23. Jane Ramsden says:

    @ Reynard: I am sooo jealous, but good on you coming over here after so long and so glad you enjoyed the whole experience. By way of compensation, my signed copy of ‘Orfeo’ has arrived in record time! Yeh!

  24. Jane Ramsden says:

    PS @ Muzza: You are so naughty… hope you don’t get another couple of hours sent to Coventry for this ‘outing’ as well!

  25. Diana says:

    That was quick Jane getting Orfeo so soon. Got the reference to “record” time, pity it is a CD. Hope you enjoy listening to it when you geta break from all your other commitments – the cats, the house work and the “piece de resistance” which has taken up so much of your time. As for Muzza trust him to put his foot in it – like he said he’s a bloke ain’t he? Typical! :smile:

  26. Jan says:

    No, I won’t send Muzza to Coventry for letting the cat out of the bag – I hereby forgive him, and thanks for all the advice!

  27. Jane Ramsden says:

    Hello, Jan! Great song you were singing, and one I’d never heard before. Well done you, as I’ve still not harnessed missen to sing a note on AFSAD after nearly 2 years! And I like that the colour of your top matched the backdrop of the curtains! Careful, or Muzza will have you dressing up as daft as he does sometimes! I love the full-scale musical performances he puts on YouTube.

    Here’s what Appalachian blogger Henry Queen (v. appropriate for the Diamond Jubilee!) has to say about your song:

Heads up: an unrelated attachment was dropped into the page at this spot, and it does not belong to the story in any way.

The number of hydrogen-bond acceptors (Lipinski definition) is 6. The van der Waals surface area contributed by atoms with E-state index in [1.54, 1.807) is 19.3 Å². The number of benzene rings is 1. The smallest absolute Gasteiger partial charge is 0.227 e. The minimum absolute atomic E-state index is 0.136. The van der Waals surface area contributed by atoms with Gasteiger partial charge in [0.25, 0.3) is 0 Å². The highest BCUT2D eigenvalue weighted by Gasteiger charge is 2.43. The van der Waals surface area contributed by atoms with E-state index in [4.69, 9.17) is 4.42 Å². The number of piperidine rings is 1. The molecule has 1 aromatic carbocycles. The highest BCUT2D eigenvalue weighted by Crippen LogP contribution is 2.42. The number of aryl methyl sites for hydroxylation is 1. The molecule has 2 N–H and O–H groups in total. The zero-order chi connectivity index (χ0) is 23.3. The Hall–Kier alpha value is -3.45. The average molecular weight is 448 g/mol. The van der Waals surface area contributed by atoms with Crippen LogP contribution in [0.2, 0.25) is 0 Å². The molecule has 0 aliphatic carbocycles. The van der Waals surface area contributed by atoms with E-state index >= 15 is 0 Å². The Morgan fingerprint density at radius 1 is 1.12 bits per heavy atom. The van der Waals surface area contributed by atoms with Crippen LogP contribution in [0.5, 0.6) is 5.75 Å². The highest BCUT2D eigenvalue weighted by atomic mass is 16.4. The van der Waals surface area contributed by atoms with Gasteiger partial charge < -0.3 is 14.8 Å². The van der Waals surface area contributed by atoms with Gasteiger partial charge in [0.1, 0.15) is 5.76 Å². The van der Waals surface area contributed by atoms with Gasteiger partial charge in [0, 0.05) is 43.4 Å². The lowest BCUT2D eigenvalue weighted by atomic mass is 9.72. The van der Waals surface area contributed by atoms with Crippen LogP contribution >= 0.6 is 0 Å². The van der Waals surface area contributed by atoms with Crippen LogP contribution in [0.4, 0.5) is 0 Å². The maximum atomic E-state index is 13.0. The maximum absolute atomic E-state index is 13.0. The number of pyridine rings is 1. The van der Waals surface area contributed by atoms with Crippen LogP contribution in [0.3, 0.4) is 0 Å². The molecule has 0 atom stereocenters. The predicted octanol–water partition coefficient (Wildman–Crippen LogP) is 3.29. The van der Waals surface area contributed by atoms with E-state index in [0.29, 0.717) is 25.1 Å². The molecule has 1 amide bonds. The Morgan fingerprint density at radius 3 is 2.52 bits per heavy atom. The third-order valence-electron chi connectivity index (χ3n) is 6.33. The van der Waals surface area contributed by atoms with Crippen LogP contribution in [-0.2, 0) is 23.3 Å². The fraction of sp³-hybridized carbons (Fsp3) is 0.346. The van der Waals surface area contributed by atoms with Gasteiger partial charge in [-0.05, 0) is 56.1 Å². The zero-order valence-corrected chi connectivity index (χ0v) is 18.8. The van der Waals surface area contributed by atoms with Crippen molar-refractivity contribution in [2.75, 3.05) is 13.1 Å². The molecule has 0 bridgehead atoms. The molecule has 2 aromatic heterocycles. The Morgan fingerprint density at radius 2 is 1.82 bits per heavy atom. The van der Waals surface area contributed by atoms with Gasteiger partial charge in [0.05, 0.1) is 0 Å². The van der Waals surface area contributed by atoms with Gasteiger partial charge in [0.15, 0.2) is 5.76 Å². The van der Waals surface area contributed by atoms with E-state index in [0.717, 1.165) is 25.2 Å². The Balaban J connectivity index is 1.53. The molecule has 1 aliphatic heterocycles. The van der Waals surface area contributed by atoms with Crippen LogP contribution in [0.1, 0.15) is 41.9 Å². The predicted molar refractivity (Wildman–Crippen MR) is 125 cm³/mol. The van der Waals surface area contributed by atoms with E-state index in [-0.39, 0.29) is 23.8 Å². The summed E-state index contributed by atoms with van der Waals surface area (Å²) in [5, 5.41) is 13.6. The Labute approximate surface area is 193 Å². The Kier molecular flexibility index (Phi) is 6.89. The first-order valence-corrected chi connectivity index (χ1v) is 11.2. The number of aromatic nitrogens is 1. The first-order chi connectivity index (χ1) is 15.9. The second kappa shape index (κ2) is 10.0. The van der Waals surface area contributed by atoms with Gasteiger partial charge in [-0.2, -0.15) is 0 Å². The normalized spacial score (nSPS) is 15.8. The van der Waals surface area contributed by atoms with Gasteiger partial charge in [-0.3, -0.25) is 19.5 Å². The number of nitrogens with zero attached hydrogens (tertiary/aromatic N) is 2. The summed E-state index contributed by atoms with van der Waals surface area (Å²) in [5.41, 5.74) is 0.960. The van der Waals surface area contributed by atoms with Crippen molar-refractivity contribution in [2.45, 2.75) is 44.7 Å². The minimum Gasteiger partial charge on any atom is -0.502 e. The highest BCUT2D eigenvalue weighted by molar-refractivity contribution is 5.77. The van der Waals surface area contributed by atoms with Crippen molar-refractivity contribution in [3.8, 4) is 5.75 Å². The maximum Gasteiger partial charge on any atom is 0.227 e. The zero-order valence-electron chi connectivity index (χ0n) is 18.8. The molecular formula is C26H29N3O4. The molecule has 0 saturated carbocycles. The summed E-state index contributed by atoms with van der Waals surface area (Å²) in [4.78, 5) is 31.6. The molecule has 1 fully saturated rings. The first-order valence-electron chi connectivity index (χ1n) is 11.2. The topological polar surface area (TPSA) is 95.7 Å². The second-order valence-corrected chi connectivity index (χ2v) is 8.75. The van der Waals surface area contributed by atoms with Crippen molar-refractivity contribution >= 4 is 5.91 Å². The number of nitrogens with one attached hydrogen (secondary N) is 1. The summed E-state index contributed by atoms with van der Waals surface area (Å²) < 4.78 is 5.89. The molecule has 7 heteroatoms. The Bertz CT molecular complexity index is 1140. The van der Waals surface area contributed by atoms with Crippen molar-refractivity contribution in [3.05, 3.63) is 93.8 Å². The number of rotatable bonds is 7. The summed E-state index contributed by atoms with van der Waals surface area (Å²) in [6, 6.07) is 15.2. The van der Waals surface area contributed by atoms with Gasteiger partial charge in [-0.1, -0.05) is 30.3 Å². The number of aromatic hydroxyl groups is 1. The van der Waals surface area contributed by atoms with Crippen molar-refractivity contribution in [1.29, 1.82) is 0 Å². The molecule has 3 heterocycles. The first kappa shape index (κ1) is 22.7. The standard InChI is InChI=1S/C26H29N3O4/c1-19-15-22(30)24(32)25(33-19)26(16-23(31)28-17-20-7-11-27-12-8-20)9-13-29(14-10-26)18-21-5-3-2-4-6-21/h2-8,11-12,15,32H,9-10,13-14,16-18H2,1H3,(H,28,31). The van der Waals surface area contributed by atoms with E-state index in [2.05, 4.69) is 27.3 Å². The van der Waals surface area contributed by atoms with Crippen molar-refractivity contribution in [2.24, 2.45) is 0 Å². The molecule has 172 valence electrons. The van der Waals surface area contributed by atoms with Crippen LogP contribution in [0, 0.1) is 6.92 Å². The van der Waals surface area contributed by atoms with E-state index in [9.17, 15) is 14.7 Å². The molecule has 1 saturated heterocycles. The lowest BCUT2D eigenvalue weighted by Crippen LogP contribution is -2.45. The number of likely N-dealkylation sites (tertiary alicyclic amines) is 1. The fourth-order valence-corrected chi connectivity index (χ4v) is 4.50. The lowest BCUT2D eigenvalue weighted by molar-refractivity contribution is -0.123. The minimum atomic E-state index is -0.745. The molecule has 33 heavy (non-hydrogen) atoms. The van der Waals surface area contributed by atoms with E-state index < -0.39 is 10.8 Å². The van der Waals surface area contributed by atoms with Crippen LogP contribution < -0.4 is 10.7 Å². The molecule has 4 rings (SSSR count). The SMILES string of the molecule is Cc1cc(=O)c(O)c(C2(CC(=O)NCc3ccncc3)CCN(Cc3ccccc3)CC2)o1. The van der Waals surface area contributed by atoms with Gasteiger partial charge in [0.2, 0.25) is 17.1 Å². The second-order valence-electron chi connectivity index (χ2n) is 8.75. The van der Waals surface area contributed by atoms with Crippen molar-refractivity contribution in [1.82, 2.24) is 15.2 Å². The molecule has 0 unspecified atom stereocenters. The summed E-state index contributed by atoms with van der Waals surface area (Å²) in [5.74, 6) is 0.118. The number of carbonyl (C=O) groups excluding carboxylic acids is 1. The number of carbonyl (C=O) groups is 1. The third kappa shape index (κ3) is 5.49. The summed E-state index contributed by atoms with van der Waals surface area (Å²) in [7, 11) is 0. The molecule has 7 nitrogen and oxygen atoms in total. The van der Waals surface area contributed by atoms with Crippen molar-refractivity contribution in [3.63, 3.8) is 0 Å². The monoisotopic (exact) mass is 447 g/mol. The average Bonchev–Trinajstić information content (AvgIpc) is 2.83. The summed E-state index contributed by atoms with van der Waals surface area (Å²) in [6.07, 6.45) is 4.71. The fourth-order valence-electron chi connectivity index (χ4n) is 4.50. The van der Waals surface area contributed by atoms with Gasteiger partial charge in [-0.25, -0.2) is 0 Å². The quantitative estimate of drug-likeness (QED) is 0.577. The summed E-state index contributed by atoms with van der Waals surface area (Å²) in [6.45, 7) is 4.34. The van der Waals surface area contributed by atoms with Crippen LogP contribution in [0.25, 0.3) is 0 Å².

“A classic among traditional mountain folk songs of the southern Appalachians. Text for this song varies considerably as does the refrain lines. It appears in most all the many collections & books written on the music of the southern mountains. Variants of the song was collected by the great folksong collectors like Cecil Sharp, Frank Brown, Bascomb Lunsford and other folklorists in the early 1900s across North Carolina, Virginia, Kentucky, Tennessee, Georgia & Missouri. Commonly it is classed as dance music or with play-party songs, or may be just a singing song unaccompanied by music. Some folks tend to think the variation in the refrain lines is due to the individual singers attempt to imitate the banjo sound.

    Chickens a crowin’ in the Sourwood Mountains
    Hi-ho doodle-um a-day
    So many pretty girls you can’t count em
    Hi-ho diddle-um a-day

    Say old man I want your daughter
    Hi-ho doodle-um a-day
    Bake some bread carry in the water
    Hi-ho diddle-um a-day

    Big dog bark, little dog bite you
    Hi-ho doodle-um a-day
    Big girl courts, little ones spite you
    Hi-ho diddle-um a-day

    My true love lives up the hollow
    Hi-ho doodle-um a-day
    She won’t come and I won’t follow
    Hi-ho diddle-um a-day

    My true love lives up on the river
    Hi-ho doodle-um a-day
    A few more miles and I’ll be with her